Things improved somewhat on the 13th, with Clark able to walk up the stream several miles. “My principal object in ascending…was to view the countrey below”. However, the rain began to fall again and “the weather being so Cloudey & thick that I could not See any distance down.” He would have been fortunate in doing so, even with weather permitting, because of the dense forest cover in the area. He had, however, managed to climb a fair distance, “about 3 miles thro’ intolerable thickets of Small Pine, arrow wood a groth much resembling arrow wood with briers, growing to 10 & 15 feet high interlocking with each other & Furn”.
Rain and high winds continued to hold the party in place for the rest of that day, although three men were dispatched in a canoe to locate safer conditions. These men had not returned by nightfall and the party dined on some of their remaining pounded fish.
The descriptions Clark made of the area continue to describe it today, although fewer large trees of similar size (“a number of verry large Spruce Pine one of which I measured 14 feet around and verry tall”) are to be found. He also noted the presence of “a Small red Berry which grows on a Stem of about 6 to 8 Inches from the Ground, in bunches and in great quantity on the Mountains” and whose taste was “insipid.”
This ‘insipid’ red berry could have been one of several possible red berry plants which grew in profusion in the coastal woods of the time. Bunchberries, false-lily-of-the-valley, salal, or berries known as dwarf cornel or puddingberry were all native to the region. Members of the Corps followed the custom of using a Chinook word to describe the red berry they saw. This word “sol-me” actually could describe more than one red berry plant.
False-Lily-of-the-Valley is usually found in older spruce and hemlock forest areas and produces its red berries in late summer. Some journal readers believe it fits Clark’s description by having a stem ‘6-8 inches from the ground’ and ‘in great quantity on the mountains.’ It is a more likely candidate than Salal. The berries of the prolific Salal tend, in color, toward blue-black. Since native people living in the Pacific Northwest’s coastal areas are known to have eaten Salal berries, dried into small cakes and then dipped in oil, it has long been considered one of the candidates for this identification.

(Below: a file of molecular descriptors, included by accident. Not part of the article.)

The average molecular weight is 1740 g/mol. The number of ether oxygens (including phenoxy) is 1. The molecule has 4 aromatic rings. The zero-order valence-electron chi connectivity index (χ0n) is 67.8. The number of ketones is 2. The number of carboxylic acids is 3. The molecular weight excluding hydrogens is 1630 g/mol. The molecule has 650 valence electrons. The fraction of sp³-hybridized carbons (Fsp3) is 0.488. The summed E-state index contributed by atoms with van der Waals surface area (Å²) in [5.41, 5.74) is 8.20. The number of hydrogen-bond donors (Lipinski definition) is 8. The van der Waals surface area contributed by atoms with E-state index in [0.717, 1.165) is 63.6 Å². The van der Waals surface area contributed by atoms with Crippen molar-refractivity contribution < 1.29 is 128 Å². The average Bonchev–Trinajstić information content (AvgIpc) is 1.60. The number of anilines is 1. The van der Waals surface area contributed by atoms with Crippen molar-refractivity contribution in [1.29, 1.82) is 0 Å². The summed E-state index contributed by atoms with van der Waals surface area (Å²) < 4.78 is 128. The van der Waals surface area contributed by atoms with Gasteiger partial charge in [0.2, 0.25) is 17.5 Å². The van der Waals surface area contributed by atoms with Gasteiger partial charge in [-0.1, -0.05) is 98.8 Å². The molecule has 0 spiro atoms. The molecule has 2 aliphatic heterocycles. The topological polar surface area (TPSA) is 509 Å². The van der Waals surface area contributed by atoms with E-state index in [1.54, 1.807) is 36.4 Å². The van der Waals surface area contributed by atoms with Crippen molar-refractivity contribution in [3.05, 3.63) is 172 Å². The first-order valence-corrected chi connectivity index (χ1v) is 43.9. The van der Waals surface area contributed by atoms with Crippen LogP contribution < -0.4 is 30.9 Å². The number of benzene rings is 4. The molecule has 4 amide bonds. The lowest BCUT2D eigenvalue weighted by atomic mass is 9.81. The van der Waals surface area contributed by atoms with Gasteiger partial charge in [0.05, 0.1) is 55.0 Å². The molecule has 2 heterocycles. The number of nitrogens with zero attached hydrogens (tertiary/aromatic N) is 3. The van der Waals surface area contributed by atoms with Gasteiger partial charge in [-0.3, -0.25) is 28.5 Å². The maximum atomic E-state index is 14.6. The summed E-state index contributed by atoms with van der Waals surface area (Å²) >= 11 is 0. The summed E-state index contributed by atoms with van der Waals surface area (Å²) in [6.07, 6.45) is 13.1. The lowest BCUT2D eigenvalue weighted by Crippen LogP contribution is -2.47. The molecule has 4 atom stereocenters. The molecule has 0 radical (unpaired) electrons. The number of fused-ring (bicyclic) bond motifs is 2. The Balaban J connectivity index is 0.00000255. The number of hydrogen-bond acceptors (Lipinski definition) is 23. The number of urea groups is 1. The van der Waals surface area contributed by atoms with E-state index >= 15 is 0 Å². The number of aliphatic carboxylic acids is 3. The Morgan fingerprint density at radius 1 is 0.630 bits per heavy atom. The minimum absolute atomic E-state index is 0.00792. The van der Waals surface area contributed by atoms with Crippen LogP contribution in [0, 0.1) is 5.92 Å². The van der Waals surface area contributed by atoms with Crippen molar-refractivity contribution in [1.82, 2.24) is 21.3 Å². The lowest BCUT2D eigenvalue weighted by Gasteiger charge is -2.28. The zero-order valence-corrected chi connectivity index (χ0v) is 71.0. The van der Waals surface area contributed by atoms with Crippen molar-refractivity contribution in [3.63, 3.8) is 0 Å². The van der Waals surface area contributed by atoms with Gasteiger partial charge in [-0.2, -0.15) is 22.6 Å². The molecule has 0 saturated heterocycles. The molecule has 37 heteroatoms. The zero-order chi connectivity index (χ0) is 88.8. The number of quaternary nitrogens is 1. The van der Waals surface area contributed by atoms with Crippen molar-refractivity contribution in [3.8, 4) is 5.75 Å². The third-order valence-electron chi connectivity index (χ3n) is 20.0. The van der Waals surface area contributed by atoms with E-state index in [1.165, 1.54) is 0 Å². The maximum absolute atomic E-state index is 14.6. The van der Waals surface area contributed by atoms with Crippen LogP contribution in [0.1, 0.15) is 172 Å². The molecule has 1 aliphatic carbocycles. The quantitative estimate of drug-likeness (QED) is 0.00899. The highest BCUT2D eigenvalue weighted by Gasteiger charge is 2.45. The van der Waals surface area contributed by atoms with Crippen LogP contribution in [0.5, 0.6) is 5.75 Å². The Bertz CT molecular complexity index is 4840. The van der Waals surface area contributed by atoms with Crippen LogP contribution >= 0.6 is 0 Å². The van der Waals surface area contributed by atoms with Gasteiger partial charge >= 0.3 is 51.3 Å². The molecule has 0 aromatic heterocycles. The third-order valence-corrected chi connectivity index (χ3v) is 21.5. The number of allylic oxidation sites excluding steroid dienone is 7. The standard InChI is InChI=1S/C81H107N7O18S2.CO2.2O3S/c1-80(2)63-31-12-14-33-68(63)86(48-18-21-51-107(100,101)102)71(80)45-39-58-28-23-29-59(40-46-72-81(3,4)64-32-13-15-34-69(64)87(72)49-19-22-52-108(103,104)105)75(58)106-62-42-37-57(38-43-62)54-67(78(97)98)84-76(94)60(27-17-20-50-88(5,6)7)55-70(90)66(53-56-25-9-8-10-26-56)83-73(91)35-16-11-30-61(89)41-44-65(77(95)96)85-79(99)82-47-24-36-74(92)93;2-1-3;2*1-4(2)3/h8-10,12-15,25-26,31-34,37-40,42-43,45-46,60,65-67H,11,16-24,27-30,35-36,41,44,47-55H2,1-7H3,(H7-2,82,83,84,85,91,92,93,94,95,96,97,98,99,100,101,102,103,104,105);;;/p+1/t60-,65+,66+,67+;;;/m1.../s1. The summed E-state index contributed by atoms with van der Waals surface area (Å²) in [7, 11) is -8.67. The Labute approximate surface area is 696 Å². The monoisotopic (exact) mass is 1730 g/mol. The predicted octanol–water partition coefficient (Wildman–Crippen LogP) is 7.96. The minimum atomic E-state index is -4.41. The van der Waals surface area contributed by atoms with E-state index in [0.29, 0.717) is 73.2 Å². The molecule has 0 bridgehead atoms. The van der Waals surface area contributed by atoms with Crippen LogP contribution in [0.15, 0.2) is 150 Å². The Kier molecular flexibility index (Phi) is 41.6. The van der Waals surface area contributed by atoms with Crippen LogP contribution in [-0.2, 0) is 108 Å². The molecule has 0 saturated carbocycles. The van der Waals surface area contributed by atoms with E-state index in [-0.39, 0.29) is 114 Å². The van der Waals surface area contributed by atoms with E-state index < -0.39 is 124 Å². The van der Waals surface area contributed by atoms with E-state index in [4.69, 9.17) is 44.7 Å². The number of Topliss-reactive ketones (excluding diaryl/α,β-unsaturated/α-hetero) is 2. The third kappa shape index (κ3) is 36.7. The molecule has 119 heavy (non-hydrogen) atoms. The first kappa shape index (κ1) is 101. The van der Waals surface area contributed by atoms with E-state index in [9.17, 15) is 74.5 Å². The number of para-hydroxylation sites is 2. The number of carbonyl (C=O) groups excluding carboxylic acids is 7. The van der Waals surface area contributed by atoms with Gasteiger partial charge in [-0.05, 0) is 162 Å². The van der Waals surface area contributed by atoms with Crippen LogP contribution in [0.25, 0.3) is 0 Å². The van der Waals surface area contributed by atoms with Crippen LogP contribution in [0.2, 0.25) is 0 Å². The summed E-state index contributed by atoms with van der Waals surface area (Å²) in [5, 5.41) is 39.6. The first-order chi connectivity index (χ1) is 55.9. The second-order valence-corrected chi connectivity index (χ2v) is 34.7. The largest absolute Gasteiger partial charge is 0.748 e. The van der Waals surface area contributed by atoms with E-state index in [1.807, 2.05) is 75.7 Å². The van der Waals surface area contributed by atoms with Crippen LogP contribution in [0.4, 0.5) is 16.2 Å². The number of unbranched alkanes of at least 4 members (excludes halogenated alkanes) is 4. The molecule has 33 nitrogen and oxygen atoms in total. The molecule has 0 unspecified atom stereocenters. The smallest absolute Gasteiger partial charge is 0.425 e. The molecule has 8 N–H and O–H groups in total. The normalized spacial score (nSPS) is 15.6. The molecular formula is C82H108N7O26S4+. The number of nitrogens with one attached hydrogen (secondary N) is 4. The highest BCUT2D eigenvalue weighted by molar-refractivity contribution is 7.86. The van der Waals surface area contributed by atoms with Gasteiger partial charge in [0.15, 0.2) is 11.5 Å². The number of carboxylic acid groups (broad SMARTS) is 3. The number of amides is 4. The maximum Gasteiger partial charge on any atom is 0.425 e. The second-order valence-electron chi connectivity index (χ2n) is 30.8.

A more detailed description with accompanying photographs of the various candidates for Clark’s insipid berry can be found in Wildflowers, The Coast, Elizabeth Horn, Beautiful America Publishing Co., 1980.
Cranberry bogs function as a natural wetland to soak up excess flood waters and, in the Pacific Northwest, even Lewis & Clark could attest to the abundance of rainfall which can produce flood-type waters.
The cranberries popularly known today were the result of the importation of cranberry vines in 1883 from Cape Cod. Commercial cranberry growing then began in Pacific County where it is today a primary industry, consisting of approximately 1140 acres of operating cranberry bogs which produce ten thousand pounds of fruit an acre. Today’s growers primarily use the McFarlin variety of berries, with others adding Stevens and Pilgrim varietals to their beds.
The industry has gone from the hand-picking done by Chinook natives to mechanical picking devices which ease the back strain of the work considerably. On the Long Beach Peninsula, cranberry farmers harvest by flooding the beds, then using a reel machine to beat the berries off the vines and when the berries float to the top, the workers pull them to the edge of the bog with a boom so they can be lifted out of the water. This is known as a ‘wet’ harvest. In other areas of the County – as well as in other growing regions throughout the country – growers may use a ‘dry pick’ method of harvesting.
The berries generally turn red in late summer and early fall. In this region, the harvest takes place in October and wet harvest bogs lay bright cranberry red in the fields as the berries float in water, awaiting their conveyance to nearby conveyor belts.
The thriving cranberry industry in the area’s boggy lands has been a boon to local chefs who use cranberries creatively in many recipes, ranging from soup to trifle to a myriad of sauces.
The Long Beach Peninsula is home to a Cranberry Museum which displays early harvesting equipment and boasts a self-guided tour of working cranberry bogs.